Newborough Beach, located in the south-western corner of the Isle of Anglesey, Wales, is a destination that offers more than just a day at the beach. From its rich history to its diverse ecology, this beach is a treasure trove for visitors. Let’s delve into what makes Newborough Beach a must-visit location.
Historical Background of Newborough Beach
Newborough itself is a village steeped in history. It was founded by citizens of Llanfaes who were evicted by Edward I in 1294 to promote his new port of Beaumaris. The village was literally established as a “new borough” and gained its charter in 1303. The area was once the royal demesne and seat of governance for the commote of Menai in medieval Gwynedd. The ruined court buildings of Llys Rhosyr lie on the outskirts of the present village, adding a historical layer to the area.
Newborough Beach is adjacent to Newborough Warren, one of the largest areas of sand dunes in the British Isles, and Newborough Forest, a 2,000-acre woodland. The area is a nature reserve, popular among those interested in geology, botany, birds, and other wildlife. The beach itself is a Blue Flag beach, signifying its high environmental and quality standards.
Activities and Attractions at Newborough Beach
The beach is not just for sunbathing; it’s a hub for various activities. Kitesurfing is particularly popular here, thanks to the favourable wind conditions. The beach also provides access to Ynys Llanddwyn, a mile-long rocky promontory. Here, you can find the remains of the 16th-century church of Dwynwen, the Welsh patron saint of lovers, adding a romantic touch to your visit.
Newborough village is home to the Prichard Jones Institute, an early 20th-century public institution and an exceptional example of neo-Tudor architecture. The village also has a primary school, Ysgol Santes Dwynwen, which opened in 2019. Just outside the village is Tacla Taid, the Anglesey Transport and Agriculture Museum, the largest of its kind in Wales.
Why Visit Newborough Beach?
Newborough Beach offers a unique blend of natural beauty, historical significance, and recreational activities. Whether you’re a history buff, a nature lover, or an adventure seeker, this beach has something for everyone.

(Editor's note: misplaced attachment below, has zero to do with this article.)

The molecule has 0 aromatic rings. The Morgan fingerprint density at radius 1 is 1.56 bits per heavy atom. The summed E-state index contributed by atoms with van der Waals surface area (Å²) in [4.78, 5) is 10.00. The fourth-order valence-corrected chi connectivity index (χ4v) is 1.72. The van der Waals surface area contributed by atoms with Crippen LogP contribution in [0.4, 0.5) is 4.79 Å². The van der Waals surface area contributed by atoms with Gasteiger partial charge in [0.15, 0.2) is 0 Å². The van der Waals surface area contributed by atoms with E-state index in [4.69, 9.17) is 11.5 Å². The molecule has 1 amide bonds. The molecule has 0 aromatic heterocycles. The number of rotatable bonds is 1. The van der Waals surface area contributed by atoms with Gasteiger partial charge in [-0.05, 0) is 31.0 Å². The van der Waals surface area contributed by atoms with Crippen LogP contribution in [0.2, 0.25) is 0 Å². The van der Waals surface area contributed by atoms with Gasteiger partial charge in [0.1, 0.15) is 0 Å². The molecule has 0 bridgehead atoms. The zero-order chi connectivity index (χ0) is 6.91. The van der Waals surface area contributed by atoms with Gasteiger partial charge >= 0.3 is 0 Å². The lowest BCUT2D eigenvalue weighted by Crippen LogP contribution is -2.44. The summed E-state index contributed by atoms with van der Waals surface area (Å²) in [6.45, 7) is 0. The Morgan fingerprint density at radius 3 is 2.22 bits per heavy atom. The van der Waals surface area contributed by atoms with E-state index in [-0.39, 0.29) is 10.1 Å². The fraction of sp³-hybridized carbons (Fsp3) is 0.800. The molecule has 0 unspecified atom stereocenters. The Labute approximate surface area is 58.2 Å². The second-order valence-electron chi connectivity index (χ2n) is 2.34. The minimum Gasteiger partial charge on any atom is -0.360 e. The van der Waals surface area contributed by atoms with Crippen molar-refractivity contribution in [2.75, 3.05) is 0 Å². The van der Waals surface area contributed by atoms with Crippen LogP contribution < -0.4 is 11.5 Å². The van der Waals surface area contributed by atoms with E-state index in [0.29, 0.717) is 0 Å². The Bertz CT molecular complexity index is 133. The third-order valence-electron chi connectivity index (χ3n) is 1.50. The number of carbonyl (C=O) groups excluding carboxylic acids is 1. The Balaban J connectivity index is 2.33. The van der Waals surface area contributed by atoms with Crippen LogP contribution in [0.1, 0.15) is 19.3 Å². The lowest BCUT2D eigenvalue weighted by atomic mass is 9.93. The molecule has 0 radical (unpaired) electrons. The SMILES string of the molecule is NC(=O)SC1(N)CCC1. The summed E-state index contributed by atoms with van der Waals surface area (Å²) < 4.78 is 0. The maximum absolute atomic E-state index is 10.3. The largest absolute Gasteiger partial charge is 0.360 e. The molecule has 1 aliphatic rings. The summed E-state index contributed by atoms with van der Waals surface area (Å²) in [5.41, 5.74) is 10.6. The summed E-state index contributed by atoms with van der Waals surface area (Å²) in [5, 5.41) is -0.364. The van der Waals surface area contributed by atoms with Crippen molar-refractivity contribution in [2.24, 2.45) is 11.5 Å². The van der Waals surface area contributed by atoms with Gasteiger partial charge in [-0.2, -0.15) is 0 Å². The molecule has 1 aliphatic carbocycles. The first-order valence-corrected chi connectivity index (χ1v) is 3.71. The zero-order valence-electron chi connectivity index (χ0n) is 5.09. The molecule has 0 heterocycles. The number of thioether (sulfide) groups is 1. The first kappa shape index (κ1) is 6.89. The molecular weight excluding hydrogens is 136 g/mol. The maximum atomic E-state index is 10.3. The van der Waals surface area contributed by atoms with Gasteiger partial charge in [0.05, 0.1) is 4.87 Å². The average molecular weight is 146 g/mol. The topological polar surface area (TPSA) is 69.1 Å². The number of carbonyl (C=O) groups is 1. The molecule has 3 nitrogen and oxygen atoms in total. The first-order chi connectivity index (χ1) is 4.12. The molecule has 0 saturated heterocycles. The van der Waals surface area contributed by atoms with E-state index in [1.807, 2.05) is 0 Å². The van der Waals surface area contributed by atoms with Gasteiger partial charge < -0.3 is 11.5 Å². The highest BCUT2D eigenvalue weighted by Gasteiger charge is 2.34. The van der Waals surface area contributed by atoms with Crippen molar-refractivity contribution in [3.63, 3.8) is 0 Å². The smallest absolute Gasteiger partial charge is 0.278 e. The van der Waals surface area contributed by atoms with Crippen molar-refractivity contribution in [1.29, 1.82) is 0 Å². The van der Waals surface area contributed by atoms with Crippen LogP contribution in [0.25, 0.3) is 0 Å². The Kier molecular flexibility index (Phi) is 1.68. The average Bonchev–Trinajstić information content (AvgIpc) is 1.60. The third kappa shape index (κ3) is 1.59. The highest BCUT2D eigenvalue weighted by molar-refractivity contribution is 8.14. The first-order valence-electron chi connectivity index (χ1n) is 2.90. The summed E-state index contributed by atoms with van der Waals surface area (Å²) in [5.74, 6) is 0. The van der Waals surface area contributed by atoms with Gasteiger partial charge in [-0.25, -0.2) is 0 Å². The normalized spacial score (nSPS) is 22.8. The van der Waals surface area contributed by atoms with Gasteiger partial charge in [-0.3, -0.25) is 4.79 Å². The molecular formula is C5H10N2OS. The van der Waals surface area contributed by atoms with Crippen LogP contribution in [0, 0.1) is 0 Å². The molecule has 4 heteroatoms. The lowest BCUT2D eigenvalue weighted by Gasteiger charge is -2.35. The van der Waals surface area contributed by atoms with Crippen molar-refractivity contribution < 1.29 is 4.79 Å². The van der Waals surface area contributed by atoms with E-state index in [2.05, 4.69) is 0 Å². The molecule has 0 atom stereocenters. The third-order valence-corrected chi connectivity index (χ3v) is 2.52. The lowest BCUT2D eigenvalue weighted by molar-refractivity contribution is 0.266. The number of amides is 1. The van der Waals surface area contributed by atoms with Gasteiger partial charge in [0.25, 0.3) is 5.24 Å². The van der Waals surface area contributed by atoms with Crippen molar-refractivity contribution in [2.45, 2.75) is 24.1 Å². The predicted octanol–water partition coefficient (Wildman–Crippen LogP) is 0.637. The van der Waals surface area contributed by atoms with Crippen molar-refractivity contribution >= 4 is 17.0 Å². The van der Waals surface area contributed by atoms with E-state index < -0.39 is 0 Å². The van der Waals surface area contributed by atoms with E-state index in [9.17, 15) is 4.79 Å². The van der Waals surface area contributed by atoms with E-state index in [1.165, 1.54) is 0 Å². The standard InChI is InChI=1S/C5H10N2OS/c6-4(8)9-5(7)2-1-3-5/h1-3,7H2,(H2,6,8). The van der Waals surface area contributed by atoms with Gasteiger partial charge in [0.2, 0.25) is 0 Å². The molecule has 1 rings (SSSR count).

Newborough Beach in Anglesey is more than just a stretch of sand; it’s a destination with a rich tapestry of history, ecology, and activities. It’s a place where you can relax, explore, and learn, making it a perfect getaway for people of all ages.
10 Fascinating Facts About Newborough Beach
- Two-in-One Beach: Newborough Beach is almost like two beaches semi-divided by Llanddwyn Island. The first beach is accessible from the main car park in Newborough Forest, and the second beach, known locally as Traeth Penrhos, is on the Malltraeth side of Llanddwyn Island.
- Stunning Views: From the first beach, you can enjoy stunning views of the mountains of Snowdonia and the Llyn Peninsula to the left, and the beautiful Llanddwyn Island to the right.
- Birdwatcher’s Paradise: The Malltraeth estuary at the far end of the second beach is very popular with wading birds, making it a great spot for birdwatching.
- Spiritual Experience: The beach is described as spiritual and magical, especially in winter when the waves are crashing onto the shore and the wind is howling.
- Golden Sands: Both beaches have miles of soft golden sand and are flat, sloping very gradually towards the sea.
- Forest Connection: Newborough Forest, adjacent to the beach, was planted between 1947 and 1965 to protect the village from blowing sand and to stabilise the sand on the beach and warren.
- Red Squirrel Habitat: Newborough Forest is popular for its Red Squirrel population, one of the largest on Anglesey.
- Watersports: The beach is growing in popularity for paddleboarding and kite surfing due to the exposed westerly wind from the Atlantic.
- Historical Tragedy: HMS H5, a British submarine from WWI, lies nearly 17.5 miles due East of Llanddwyn Island and is considered a “war grave.”
- Dog Restrictions: Newborough Beach is one of seven Anglesey beaches where dog restrictions apply from 1st May to 30th September each year.